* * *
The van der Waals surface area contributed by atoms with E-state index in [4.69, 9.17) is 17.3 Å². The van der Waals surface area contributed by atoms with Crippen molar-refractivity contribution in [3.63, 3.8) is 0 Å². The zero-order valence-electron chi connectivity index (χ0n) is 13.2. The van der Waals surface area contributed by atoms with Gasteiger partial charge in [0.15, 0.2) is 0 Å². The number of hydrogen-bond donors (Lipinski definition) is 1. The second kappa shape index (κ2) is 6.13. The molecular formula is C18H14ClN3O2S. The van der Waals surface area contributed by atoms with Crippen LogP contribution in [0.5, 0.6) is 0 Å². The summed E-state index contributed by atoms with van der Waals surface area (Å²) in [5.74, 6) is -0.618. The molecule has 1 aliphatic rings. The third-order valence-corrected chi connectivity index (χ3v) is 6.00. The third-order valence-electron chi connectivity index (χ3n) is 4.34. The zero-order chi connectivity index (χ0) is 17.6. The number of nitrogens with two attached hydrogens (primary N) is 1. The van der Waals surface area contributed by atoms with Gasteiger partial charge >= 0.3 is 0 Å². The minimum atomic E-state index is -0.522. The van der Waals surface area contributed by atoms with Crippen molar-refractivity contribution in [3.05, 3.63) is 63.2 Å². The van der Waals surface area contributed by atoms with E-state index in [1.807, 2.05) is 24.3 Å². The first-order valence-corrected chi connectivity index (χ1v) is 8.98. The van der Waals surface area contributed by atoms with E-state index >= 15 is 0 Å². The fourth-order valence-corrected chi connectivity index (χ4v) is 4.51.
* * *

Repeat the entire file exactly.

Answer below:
The van der Waals surface area contributed by atoms with E-state index in [4.69, 9.17) is 17.3 Å². The van der Waals surface area contributed by atoms with Crippen molar-refractivity contribution in [3.63, 3.8) is 0 Å². The zero-order valence-electron chi connectivity index (χ0n) is 13.2. The van der Waals surface area contributed by atoms with Gasteiger partial charge in [0.15, 0.2) is 0 Å². The number of hydrogen-bond donors (Lipinski definition) is 1. The second kappa shape index (κ2) is 6.13. The molecular formula is C18H14ClN3O2S. The van der Waals surface area contributed by atoms with Crippen LogP contribution in [0.5, 0.6) is 0 Å². The summed E-state index contributed by atoms with van der Waals surface area (Å²) in [5.74, 6) is -0.618. The molecule has 1 aliphatic rings. The third-order valence-corrected chi connectivity index (χ3v) is 6.00. The third-order valence-electron chi connectivity index (χ3n) is 4.34. The zero-order chi connectivity index (χ0) is 17.6. The number of nitrogens with two attached hydrogens (primary N) is 1. The van der Waals surface area contributed by atoms with Gasteiger partial charge >= 0.3 is 0 Å². The minimum atomic E-state index is -0.522. The van der Waals surface area contributed by atoms with Crippen molar-refractivity contribution in [3.05, 3.63) is 63.2 Å². The van der Waals surface area contributed by atoms with E-state index in [1.807, 2.05) is 24.3 Å². The first-order valence-corrected chi connectivity index (χ1v) is 8.98. The van der Waals surface area contributed by atoms with E-state index >= 15 is 0 Å². The fourth-order valence-corrected chi connectivity index (χ4v) is 4.51.